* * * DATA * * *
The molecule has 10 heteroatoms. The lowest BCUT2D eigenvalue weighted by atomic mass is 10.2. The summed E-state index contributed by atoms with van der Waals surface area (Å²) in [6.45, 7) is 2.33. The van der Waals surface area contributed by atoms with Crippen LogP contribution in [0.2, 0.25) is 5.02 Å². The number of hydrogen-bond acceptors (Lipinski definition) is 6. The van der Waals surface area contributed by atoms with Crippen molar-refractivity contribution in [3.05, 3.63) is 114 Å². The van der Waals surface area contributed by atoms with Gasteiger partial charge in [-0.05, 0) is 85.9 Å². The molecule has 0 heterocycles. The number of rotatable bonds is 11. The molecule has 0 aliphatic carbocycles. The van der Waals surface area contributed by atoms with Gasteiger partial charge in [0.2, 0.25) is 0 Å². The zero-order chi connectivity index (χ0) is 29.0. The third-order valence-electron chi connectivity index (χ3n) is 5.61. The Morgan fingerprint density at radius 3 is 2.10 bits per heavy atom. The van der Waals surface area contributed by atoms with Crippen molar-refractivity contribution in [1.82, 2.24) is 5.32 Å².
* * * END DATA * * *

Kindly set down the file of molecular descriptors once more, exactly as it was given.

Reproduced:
The molecule has 10 heteroatoms. The lowest BCUT2D eigenvalue weighted by atomic mass is 10.2. The summed E-state index contributed by atoms with van der Waals surface area (Å²) in [6.45, 7) is 2.33. The van der Waals surface area contributed by atoms with Crippen LogP contribution in [0.2, 0.25) is 5.02 Å². The number of hydrogen-bond acceptors (Lipinski definition) is 6. The van der Waals surface area contributed by atoms with Crippen molar-refractivity contribution in [3.05, 3.63) is 114 Å². The van der Waals surface area contributed by atoms with Gasteiger partial charge in [-0.05, 0) is 85.9 Å². The molecule has 0 heterocycles. The number of rotatable bonds is 11. The molecule has 0 aliphatic carbocycles. The van der Waals surface area contributed by atoms with Gasteiger partial charge in [0.2, 0.25) is 0 Å². The zero-order chi connectivity index (χ0) is 29.0. The third-order valence-electron chi connectivity index (χ3n) is 5.61. The Morgan fingerprint density at radius 3 is 2.10 bits per heavy atom. The van der Waals surface area contributed by atoms with Crippen molar-refractivity contribution in [1.82, 2.24) is 5.32 Å².